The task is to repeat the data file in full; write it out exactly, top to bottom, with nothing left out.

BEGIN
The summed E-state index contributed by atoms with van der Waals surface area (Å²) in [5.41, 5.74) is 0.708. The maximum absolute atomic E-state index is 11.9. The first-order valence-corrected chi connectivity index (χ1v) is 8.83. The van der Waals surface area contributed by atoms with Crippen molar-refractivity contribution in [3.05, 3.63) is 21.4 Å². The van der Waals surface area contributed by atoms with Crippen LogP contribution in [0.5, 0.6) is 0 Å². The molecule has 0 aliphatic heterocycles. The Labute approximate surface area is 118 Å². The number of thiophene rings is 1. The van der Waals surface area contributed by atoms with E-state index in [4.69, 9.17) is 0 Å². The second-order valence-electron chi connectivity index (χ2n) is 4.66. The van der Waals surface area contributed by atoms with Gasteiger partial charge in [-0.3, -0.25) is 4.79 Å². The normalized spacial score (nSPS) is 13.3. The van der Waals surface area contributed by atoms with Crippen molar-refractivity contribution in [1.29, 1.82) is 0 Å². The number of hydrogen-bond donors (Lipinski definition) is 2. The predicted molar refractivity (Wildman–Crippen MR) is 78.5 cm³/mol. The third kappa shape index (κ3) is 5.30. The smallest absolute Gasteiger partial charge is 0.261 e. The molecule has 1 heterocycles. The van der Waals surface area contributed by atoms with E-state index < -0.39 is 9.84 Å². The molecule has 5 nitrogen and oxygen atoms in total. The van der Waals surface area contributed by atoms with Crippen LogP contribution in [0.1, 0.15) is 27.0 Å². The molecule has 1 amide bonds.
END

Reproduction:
The summed E-state index contributed by atoms with van der Waals surface area (Å²) in [5.41, 5.74) is 0.708. The maximum absolute atomic E-state index is 11.9. The first-order valence-corrected chi connectivity index (χ1v) is 8.83. The van der Waals surface area contributed by atoms with Crippen molar-refractivity contribution in [3.05, 3.63) is 21.4 Å². The van der Waals surface area contributed by atoms with Crippen LogP contribution in [0.5, 0.6) is 0 Å². The molecule has 0 aliphatic heterocycles. The Labute approximate surface area is 118 Å². The number of thiophene rings is 1. The van der Waals surface area contributed by atoms with E-state index in [4.69, 9.17) is 0 Å². The second-order valence-electron chi connectivity index (χ2n) is 4.66. The van der Waals surface area contributed by atoms with Gasteiger partial charge in [-0.3, -0.25) is 4.79 Å². The normalized spacial score (nSPS) is 13.3. The van der Waals surface area contributed by atoms with Crippen molar-refractivity contribution in [1.29, 1.82) is 0 Å². The number of hydrogen-bond donors (Lipinski definition) is 2. The predicted molar refractivity (Wildman–Crippen MR) is 78.5 cm³/mol. The third kappa shape index (κ3) is 5.30. The smallest absolute Gasteiger partial charge is 0.261 e. The molecule has 1 heterocycles. The van der Waals surface area contributed by atoms with E-state index < -0.39 is 9.84 Å². The molecule has 5 nitrogen and oxygen atoms in total. The van der Waals surface area contributed by atoms with Crippen LogP contribution in [0.1, 0.15) is 27.0 Å². The molecule has 1 amide bonds.